Note: My review for Darwin's Doubt initially appeared at Amazon and was transferred to Goodreads.

So I've finished reading Darwin's Doubt. I have several issues with Dr. Meyer's argument for Intelligent Design. While the book is extensive and well written it is also misleading, contains misunderstandings, and overall is not well researched. It does not present a balanced view of the debate and leaves out key points potentially damaging to the Intelligent Design argument. The author presents infor
May 15, 2013 rated it it was amazing
Shelves: science
In the popular Harry Potter books, Lord Voldermort is often referred to as 'He Who Must Not Be Named." In the 21st century when it comes to discussing science, especially on the subject of the origin of life or evolution, God is "He Who Must Not Be Named."

Fortunately, not all scientists are afraid of He Who Must Not Be Named. Last summer Stephen Meyer came out with a great companion book to his Signature in the Cell: DNA and the Evidence for Intelligent Design. His first book dealt with the fail
Aug 23, 2013 rated it it was amazing
Darwin’s Doubt is the second installment by Stephen C. Meyer to address unresolved mysteries in the history of life. His first book, Signature in the Cell, addresses chemical origins and how current theories do not adequately explain not only how DNA arose, but the information content in DNA. Darwin’s Doubt flashes forward a couple billion years from the first pro-cell to address what some refer to as the “Cambrian Explosion,” named for the period in Earth’s history in which an abundance of comp ...more
Dennis Mitton
Aug 31, 2013 rated it it was ok
Meyer has certainly done his work – any argument so polarizing must be touching down pretty darned firmly on a whole lot of nerves. My thoughts? Indifference mostly. What would I have liked to read? Something new. Something convincing. Something novel. Instead Meyer paints the same old story – God did it! - in a shinier, academic, and footnoted way.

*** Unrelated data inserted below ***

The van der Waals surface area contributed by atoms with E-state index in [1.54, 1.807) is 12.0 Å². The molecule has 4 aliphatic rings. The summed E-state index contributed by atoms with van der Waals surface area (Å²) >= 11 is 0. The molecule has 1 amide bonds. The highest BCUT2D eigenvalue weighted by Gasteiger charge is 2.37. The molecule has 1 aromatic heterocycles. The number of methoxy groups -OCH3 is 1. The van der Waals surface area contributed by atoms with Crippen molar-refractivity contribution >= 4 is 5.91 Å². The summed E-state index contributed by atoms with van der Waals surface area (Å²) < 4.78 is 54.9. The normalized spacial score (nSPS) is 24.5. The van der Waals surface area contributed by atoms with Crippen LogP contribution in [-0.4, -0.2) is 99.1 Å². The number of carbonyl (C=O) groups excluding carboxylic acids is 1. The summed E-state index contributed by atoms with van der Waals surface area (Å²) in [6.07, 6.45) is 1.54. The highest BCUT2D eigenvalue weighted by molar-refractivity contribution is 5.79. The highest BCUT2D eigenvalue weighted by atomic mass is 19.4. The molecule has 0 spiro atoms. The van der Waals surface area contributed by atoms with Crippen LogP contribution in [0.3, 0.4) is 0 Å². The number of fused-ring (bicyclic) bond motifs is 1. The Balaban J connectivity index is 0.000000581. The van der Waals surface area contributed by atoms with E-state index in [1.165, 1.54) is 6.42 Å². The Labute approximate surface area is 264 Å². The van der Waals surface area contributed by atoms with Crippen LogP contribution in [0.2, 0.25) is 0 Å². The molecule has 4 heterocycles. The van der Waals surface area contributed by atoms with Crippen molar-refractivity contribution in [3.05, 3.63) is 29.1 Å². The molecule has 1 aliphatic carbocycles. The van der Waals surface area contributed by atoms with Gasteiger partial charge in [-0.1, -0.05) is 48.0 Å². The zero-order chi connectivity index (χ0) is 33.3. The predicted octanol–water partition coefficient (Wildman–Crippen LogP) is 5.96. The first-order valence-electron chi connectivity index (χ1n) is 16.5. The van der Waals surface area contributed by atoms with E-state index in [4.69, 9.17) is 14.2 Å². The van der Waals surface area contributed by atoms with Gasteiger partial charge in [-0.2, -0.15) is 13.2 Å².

Here is a secret that Meyer never exposes (or maybe he just isn’t aware of it?): working scientists know this stuff already. That is why they are wo
Socrates Taha
Jan 22, 2014 rated it it was amazing
This 400 page masterpiece is the book I always wanted to author myself! Stephen Meyer really did his homework, he did'nt miss any relevant research or update to the scientific status of Evolutionary Biology, neither did he oversee any possible objection to his critics or arguments! He is a marvelous writer indeed and his book deserves more than five stars, but not because he proved his point so persuasively ( although he did) but rather because of the objective and open-minded way he presented t ...more
Nov 02, 2013 rated it it was amazing
Meyer has presented a comprehensive look at the problems with neo-Darwinism. He notes that many evolutionary scientists now grudgingly admit that no chemical evolutional theory offers an adequate explanation for the origin of life or the ultimate information necessary to produce it. But the public get a different story. There is a great disparity between the popular perception of the theory and the actual state of it in the peer-reviewed literature. He sets that straight in this book.
He concentr
Kurtis Epp
Dec 12, 2014 rated it it was amazing
Sadly, the ratings of this book show the polarization of such a topic. I actually thought that Meyer did a great job of being objective and removing any notion of religion from his investigation. I tried to approach this book without any presuppositions and I walked away with plenty to think about. Meyer's direct interaction with and citation of Neo-Darwinian proponents helps the reader to go explore for himself/herself whether Meyer's critiques have legs. For this reason, I highly recommend thi ...more